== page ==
College and high school students showed up to make their voices heard at a conference on restorative practices for New York City schools, in the Bronx, NY. Why? The students are hungry for learning. Mostly from disadvantaged backgrounds, they see their education as a way to liberty and freedom.
The college students were invited to “Transformative Practices & Restorative Justice Conference: A Celebration and Call to Action,” by their education professor at Lehman College, City University of New York (CUNY), David Fletcher, Ed.D. Together with 250 educators, school administrators and community representatives, Fletcher is building a community to implement restorative practices in NYC schools.
Fletcher is developing a restorative practices teacher preparation program at Lehman and in his community. His students interview high school pupils to hear their stories, and the response has been extremely positive. “Seventy-five percent of students feel they’re not valued by adults or their community and not taught how to resolve conflict: two huge gaps,” says Fletcher. “But when a young person has a chance to speak and be listened to, it’s magic.”
“My students challenge, inspire and motivate me,” exults Fletcher. “They demand I support them in their goals.” They come from a culture of standardized testing, he says, but his courses provide “in-depth thinking, writing, research, learning how to question, interview people, work together and build restorative practices.”
Fletcher’s students are hungry to learn, first, because they want to keep youth out of the criminal justice system and prevent suspensions. Second, they want to be known as people who contribute to the wellbeing of their community. “All of my students are from the Bronx, and they’re not going to leave. They’re committed to their community."
This focus on building community and positive peer culture is nearly unheard of in college education programs and teacher education journals, says Fletcher. The topics are more common in elementary school education, but “once you get to middle school and high school, you hear ‘that’s a school counselor’s problem.’” But he feels these issues are crucial, not just for classroom management, but also to enhance learning. “In how many classrooms are students afraid to ask questions, afraid people will laugh at them?” he asks. “It takes a risk to learn.”
“We didn’t plan for kids to be at the conference, but they came,” says Fletcher. Students from NYC schools participated in circles and a large closing Open Space Forum, sharing their ideas about how to incorporate restorative practices into their schools. “Everyone was so glad they were there, and that they want to be trained. It was an unexpected gift.”
Bringing humanity into education
Teachers Unite, an independent, member-led organization of 40-plus fulltime NYC public school educators, attended the conference and is providing support for teachers organizing in their schools. “Two of our members will assign themselves to a school to implement restorative practices, creating a plan and a multi-stakeholder action team,” explains Teachers Unite Campaign Coordinator Anna Bean. “First, they think through the school’s challenges, needs and strengths with a team of teachers, asking, ‘What are you doing to build community and respond to incidents that arise?’”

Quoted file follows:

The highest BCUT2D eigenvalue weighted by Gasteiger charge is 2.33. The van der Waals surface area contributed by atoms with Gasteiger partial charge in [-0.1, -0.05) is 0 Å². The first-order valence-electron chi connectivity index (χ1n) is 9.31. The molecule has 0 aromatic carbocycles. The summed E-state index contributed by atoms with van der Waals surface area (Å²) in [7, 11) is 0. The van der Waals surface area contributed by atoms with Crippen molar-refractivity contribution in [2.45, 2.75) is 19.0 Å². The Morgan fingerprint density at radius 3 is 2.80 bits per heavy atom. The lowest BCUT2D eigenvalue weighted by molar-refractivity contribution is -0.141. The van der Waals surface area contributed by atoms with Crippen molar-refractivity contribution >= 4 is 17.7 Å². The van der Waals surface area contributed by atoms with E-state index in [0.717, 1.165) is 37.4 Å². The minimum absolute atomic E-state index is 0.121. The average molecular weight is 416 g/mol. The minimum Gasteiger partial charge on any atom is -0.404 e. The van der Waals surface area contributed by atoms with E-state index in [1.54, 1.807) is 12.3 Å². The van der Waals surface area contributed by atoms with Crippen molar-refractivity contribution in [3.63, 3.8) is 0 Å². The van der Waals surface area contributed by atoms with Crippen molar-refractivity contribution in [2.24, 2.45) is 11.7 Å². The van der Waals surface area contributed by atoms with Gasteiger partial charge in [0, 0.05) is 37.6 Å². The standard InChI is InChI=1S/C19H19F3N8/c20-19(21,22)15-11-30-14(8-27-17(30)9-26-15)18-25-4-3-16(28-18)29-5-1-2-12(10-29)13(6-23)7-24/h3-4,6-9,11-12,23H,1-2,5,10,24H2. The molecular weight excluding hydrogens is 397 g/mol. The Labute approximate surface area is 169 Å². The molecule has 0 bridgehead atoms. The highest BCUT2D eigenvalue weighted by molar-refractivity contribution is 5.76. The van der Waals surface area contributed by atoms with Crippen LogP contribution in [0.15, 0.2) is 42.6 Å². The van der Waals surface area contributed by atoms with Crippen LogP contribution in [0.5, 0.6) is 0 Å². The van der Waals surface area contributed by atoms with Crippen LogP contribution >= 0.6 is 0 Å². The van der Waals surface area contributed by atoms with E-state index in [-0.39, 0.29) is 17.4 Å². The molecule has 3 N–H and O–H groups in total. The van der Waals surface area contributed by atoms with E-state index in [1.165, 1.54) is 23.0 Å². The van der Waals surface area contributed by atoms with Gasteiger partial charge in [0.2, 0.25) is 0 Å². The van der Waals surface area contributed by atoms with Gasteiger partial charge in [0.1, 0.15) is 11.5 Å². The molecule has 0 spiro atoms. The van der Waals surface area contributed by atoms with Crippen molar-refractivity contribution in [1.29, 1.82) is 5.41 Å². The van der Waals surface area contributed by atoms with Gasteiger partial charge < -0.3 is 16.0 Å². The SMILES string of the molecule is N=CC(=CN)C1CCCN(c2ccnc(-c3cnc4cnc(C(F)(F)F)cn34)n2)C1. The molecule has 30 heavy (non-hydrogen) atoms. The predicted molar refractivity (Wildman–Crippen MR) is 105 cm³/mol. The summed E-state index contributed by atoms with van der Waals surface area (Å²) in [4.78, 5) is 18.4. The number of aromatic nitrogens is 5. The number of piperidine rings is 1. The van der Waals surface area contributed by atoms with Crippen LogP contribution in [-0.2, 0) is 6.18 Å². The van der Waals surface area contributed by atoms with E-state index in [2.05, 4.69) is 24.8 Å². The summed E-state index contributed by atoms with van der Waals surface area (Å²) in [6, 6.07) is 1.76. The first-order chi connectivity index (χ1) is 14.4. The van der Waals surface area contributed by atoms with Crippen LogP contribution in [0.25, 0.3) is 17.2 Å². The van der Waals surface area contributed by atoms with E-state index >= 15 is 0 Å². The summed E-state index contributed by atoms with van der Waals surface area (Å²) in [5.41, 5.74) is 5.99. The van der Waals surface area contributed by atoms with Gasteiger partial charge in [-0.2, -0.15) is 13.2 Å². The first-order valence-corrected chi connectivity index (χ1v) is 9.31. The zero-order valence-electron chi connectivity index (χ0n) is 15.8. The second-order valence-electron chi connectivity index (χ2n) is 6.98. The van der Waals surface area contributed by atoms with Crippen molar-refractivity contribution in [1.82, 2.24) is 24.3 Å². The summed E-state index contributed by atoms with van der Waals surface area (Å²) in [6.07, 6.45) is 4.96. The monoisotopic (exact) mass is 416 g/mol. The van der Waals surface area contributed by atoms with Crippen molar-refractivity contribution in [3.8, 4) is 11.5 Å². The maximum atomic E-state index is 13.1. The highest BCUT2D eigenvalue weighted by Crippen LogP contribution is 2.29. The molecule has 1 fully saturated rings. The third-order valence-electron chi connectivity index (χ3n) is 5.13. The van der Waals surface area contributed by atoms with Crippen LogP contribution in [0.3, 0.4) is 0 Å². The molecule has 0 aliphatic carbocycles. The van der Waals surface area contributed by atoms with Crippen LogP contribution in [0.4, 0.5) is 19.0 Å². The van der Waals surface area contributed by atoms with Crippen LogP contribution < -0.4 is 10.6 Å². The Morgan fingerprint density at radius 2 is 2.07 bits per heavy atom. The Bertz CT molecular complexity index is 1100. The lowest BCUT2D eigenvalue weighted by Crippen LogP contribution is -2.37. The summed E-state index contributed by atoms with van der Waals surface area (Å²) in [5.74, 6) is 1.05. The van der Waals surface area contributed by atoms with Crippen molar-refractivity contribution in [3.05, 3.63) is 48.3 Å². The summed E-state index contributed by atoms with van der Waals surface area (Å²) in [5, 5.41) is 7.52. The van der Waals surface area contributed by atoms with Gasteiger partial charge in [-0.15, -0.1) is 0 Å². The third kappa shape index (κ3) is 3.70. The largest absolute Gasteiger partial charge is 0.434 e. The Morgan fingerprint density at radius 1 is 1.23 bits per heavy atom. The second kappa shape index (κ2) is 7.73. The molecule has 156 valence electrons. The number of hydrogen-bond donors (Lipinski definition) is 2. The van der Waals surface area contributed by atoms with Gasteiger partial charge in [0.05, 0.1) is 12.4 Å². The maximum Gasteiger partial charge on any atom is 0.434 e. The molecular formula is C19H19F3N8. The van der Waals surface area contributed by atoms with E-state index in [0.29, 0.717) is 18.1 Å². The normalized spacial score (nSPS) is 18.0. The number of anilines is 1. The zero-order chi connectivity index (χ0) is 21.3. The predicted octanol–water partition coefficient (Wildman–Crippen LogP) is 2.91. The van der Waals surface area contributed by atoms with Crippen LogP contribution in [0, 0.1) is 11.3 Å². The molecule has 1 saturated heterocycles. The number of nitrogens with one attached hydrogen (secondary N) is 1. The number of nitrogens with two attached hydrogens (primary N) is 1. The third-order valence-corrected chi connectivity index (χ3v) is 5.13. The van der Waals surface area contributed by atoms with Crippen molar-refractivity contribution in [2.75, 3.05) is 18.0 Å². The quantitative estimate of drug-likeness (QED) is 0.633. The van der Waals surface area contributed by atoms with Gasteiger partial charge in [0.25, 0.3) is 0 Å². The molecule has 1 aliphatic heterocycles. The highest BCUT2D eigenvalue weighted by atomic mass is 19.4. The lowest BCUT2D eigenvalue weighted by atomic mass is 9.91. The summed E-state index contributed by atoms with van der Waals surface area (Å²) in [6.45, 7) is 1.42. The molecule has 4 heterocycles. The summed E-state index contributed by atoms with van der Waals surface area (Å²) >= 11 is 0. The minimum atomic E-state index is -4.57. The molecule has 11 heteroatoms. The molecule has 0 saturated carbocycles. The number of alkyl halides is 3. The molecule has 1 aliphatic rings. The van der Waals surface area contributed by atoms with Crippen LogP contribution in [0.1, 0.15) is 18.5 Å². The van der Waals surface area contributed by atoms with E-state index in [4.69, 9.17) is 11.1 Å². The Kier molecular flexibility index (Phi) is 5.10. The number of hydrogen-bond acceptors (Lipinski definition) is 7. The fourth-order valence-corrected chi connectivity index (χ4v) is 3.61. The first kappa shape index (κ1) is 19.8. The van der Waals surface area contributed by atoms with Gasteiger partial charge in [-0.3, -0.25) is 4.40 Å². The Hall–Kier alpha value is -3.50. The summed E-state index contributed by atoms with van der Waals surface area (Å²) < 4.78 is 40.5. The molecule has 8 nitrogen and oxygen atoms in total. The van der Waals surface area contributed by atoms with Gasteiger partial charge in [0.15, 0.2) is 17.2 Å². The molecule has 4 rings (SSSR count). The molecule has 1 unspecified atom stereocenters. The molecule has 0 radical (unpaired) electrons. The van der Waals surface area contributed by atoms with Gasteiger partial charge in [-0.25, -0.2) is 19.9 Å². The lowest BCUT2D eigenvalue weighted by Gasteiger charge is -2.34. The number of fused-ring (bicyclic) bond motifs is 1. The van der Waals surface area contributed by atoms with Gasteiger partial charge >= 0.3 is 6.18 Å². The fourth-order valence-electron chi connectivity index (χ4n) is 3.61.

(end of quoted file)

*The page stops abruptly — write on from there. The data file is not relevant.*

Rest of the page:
Teachers Unite also holds workshops for educators to share skills and strategies, troubleshoot and build relationships and arranges exchanges between schools citywide, “giving a people a community so they don’t feel isolated,” says Bean.
Nilda De los Santos, a Teachers Unite member, co-presented with Bean at the conference. A special education teacher at Bronx Lab School, a Title I high school, De los Santos created a “visionary team” of stakeholders: the principal, assistant principal, dean of students, social worker and two teachers to develop a plan for the school year. Concentrating on community-building circles, De los Santos has fostered relationships and been able to resolve conflicts in circles. The team also developed an online newsletter with progress reports and restorative practices resources. According to De los Santos, “When we use restorative practices to reach a resolution, it sticks.”
“With restorative practices, you bring the humanity into education,” asserts De los Santos. “By law, students have to attend school, and they need to hit their marks, but those things don’t make a humane experience. When students don’t value their education, when they act out and don’t go to class, we need to build mutual respect and trust.”
Restorative practices is catching on with other NYC groups, including the NY Coalition of Radical Educators (NYCORE), which is concerned with social justice, standardized testing and Common Core, and Community Connections for Youth (CCFY), which works with youth transitioning out of incarceration. Awareness of the practices is also growing among social workers, Legal Aid lawyers and assistant district attorneys.
Sponsors of “Transformative Practices & Restorative Justice Conference: A Celebration and Call to Action,” included Lehman College, Dignity in Schools-NY, Teachers Unite, Morningside Meeting of the Society of Friends and the Fund for Public Advocacy.
Lehman College will sponsor a Basic Restorative Practices event, October 5-8, 2015, in Bronx, NY.